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Maltese Government Reconsidering Aspects Of New Property Tax

by Robert Lee,, London

15 November 2005

Maltese Parliamentary Secretary Tonio Fenech indicated last week that the government is considering some minor amendments to the new system of property taxation which has received widespread criticism from the island's property developers and estate agents.

In his budget speech earlier in the month, Prime Minister and Minister of Finance Dr Lawrence Gonzi announced that the 35% capital gains tax on profits from the sale of property is being replaced by a 12% withholding tax on the entire proceeds from a property sale. The new tax does not affect those selling their primary residence, who were exempt from capital gains tax.

The government's rationale for switching to a withholding tax was to reduce under-declarations of selling prices and to boost the housing supply by encouraging those who have held on to property for long periods to sell. However, the move has been condemned by many in the property industry, who fear that sellers will recoup the tax by inflating final sale prices, and encourage owners to hang on to property for longer periods to allow their value to appreciate.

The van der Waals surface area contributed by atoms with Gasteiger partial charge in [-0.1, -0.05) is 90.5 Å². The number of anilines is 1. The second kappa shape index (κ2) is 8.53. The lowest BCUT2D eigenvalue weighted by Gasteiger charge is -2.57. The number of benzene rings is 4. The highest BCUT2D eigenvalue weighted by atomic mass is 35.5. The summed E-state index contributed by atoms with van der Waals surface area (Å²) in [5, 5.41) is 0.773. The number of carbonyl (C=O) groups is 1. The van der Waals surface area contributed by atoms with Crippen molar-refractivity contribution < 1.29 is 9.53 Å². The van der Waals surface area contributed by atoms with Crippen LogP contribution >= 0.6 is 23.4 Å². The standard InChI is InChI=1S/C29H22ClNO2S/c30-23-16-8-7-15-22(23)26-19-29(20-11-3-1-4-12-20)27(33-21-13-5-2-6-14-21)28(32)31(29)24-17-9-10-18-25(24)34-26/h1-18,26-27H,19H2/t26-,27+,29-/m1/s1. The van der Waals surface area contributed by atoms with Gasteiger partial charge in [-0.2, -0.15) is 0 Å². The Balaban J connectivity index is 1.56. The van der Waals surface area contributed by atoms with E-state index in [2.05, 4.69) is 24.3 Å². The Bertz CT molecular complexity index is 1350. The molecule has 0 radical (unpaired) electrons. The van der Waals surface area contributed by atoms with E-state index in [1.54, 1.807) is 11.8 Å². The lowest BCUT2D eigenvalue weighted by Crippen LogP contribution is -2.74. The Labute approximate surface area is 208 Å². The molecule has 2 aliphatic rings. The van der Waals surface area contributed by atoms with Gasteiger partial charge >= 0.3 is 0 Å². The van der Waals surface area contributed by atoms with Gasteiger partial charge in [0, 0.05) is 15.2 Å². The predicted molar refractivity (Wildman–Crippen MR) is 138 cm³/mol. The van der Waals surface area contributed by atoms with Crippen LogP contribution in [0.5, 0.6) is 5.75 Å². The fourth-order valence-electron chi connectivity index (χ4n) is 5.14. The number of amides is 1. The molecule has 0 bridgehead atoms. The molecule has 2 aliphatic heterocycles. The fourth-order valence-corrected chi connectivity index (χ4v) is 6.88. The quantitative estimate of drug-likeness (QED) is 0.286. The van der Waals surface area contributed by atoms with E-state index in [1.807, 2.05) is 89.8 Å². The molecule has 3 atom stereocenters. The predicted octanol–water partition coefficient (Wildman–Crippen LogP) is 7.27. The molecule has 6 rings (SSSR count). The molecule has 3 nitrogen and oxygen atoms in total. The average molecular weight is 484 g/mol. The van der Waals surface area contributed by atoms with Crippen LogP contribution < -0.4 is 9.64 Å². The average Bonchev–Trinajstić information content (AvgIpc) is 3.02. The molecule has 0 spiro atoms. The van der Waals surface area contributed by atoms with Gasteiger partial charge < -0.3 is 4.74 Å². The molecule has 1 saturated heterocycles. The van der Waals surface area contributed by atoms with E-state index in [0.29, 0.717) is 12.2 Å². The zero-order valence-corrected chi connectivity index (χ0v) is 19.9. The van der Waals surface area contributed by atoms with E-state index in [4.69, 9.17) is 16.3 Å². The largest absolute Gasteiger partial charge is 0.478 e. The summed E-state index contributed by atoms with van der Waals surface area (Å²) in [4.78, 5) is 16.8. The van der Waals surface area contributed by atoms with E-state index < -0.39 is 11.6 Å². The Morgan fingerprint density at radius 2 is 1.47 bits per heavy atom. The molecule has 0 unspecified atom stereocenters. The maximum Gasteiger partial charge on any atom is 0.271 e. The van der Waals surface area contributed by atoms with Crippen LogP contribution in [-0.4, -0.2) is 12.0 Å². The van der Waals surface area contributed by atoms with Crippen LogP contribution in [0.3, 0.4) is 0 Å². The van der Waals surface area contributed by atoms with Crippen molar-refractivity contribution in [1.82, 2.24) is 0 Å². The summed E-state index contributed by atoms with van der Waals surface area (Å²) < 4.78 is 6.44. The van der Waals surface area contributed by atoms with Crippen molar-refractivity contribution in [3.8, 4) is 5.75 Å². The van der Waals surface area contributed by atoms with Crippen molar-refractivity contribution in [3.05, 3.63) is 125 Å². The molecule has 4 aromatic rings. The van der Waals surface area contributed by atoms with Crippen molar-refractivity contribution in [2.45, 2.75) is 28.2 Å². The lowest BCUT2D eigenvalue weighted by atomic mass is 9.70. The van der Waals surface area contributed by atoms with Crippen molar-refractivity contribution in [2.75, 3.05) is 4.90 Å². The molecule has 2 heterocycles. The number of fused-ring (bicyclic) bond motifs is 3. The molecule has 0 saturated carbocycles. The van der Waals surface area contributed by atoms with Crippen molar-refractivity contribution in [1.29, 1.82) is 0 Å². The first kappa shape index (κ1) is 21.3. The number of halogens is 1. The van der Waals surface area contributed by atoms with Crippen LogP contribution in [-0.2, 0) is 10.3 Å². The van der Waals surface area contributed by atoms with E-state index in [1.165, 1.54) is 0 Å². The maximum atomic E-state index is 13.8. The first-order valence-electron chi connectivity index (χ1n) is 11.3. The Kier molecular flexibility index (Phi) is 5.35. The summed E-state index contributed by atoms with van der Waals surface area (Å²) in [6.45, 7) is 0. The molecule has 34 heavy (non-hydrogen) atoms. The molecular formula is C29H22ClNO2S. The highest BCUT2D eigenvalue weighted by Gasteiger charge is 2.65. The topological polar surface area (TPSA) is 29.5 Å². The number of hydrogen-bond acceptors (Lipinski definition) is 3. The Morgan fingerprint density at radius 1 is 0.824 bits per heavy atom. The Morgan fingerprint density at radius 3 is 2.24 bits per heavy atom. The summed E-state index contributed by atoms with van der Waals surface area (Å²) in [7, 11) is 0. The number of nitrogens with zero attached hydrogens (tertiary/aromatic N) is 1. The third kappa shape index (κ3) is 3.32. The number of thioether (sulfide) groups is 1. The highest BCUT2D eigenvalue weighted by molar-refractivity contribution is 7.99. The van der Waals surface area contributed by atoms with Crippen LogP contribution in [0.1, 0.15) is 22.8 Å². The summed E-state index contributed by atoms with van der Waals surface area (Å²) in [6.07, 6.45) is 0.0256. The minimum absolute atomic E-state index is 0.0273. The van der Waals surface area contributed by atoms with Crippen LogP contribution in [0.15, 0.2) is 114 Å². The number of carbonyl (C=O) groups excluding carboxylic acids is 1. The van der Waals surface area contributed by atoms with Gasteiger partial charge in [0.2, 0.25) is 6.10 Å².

The new tax was also attacked by the Opposition leader Dr Charles Mangion, who observed that it would inflate property prices to "levels that were unsustainable".

In the light of this criticism, Mr Fenech told a business breakfast last week that: “We will be introducing minor amendments to the measure announced in the budget to address genuine concerns."

According to a report in the Malta Independent, the Chamber for Small and Medium Enterprises (GRTU), which recently held talks with the Parliamentary Secretary, was said to be satisfied that a solution will be found that will safeguard the interests of all parties regarding the tax.

The GRTU has proposed that those who buy, develop and sell property within a stipulated period be given the option of using a 7% provisional tax and 35% tax on capital gains according to the developer’s expenses.

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